2)…Place the entire garlic bulb inside a clean glass container and place the glass lid on top. The humidity must remain high during the 40 day period. This is easily done by filling the entire container with garlic and keeping it covered for the duration of the fermentation. Do not pile the garlic on top of one another. Simply spread them out with enough room for air to pass between each bulb within the glass container. Try to avoid earthen ware or plastic pots because they may impart unpleasant tastes and chemicals to the garlic.
3)…Use the oven thermometer to check the temperature (stay between 140-155F).
4)…Place the glass container in the oven and allow the garlic ferment for 40 days and 40 nights. Try not to disturb the garlic during the fermentation, but also do not forget that you are making black garlic. It is best to circle the day on a calendar or set up a reminder on your computer or PDA for black garlic day!
…Enjoy the wonderful and tasty treat of home brew black garlic! Black garlic is an unusual delight to eat as a side or incorporate into a meal. Recipes using black garlic can now be found on line, so once you have the magic ingredient, don’t be afraid to experiment with black garlic in any dish that calls for plain garlic.
Find the best looking and tasting garlic to begin with, and you end up with a better looking and tasting black garlic after fermentation.
Use the entire bulb, as peeling and taking cloves/toes out can damage the cloves or allow bacteria or mold to enter into the product.
No need to wash the garlic before starting, but make sure the oven and glass container are clean so they do not contaminate the garlic during fermentation.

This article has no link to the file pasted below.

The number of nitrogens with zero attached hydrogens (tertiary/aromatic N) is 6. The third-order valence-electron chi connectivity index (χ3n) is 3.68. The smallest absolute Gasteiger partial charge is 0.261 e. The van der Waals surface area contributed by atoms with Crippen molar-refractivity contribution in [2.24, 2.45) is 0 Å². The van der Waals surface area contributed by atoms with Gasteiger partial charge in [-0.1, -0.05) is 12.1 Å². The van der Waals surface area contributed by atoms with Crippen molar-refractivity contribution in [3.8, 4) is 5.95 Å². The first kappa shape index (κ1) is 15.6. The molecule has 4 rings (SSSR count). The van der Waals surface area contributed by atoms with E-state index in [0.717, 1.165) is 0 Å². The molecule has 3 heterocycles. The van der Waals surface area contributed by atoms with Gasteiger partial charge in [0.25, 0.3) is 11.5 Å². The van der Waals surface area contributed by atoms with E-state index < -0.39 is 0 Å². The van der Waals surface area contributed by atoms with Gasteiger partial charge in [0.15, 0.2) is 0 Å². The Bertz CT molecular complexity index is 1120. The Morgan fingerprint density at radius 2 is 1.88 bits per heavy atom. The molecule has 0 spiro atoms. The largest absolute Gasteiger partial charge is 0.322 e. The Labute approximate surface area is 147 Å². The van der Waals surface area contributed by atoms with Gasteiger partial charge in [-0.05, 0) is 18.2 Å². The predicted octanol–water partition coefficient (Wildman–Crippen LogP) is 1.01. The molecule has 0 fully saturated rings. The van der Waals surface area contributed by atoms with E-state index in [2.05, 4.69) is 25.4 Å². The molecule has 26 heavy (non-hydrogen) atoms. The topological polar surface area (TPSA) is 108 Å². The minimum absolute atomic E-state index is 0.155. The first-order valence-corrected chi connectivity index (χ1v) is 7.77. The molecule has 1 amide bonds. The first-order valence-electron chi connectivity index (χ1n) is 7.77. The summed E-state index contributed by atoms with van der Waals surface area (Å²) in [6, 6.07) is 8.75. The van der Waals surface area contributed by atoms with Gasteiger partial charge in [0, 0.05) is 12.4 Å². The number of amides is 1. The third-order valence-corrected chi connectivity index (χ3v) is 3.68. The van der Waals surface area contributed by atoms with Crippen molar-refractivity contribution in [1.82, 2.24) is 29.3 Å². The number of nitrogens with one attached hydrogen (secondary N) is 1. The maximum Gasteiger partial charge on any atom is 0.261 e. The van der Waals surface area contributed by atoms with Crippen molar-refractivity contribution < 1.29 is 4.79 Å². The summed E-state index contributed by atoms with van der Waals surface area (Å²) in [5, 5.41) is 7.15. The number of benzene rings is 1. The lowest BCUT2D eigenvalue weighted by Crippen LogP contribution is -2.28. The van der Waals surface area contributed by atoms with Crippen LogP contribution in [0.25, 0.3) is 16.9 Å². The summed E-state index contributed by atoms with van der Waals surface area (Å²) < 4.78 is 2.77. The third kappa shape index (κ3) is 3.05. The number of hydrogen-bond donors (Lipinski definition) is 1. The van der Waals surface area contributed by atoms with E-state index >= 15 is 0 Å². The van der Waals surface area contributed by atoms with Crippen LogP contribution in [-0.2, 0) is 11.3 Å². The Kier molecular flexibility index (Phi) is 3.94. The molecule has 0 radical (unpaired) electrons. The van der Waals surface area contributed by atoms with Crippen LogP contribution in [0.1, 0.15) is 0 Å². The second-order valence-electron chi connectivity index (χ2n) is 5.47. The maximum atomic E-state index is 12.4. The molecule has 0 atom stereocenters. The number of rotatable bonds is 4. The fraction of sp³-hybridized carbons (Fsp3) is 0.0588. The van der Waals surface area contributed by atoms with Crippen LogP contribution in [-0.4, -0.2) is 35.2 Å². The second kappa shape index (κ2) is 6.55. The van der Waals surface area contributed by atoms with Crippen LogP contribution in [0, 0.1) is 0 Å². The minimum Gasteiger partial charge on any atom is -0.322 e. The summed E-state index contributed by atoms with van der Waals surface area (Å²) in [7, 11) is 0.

Make sure the oven or incubator does not have an automatic shutoff and make sure it has circuit protection to avoid overheating and fires.
If the garlic smells rancid or there is any mold or bacteria on the garlic, throw it out, clean everything well, and try again!
One method from Internet
Fermenting garlic is no secret, much to the anguish of those who sell it, and would make you believe it is a rare and complicated ‘patented’ process. Although a number of patents exist for the industrial manufacture of black garlic, nobody can sue you for making it. It is rather simple to do so, and all you need is a dedicated oven, patience, dedication and very forgiving neighbors, since your whole immediate neighborhood will smell of garlic for days on end :-).
Set your oven at 130 degrees F, place your garlic on a glass or earthen container with a lid, spray it with enough water moisture as to dampen it (a spray gun works just fine) close the oven door and let it be for about 5 days, check your moisture level, garlic must remain moist through the whole process., temperature and humidity versus time is a trial and error factor, the lower your temperature, the longer the time the garlic will have to remain in the oven. Double fermentation also is used, with drying times in between processes which you will also have to experiment with. Every oven is different, every garlic is different. Plus if I give you correct formulas, I’d be taking all the fun out of it, so grin and bear it, nobody said it is easy, just that it CAN be made at home. Sometimes a wet cloth is placed between the vessel and the top to aid in maintaining humidity, but this is not necessary.
These are basic guidelines to start your adventure. Normal fermentation times range between twenty one and thirty five days.
if you want to make at home yourself, we suggest use our machin, fermented black garlic fermenter box,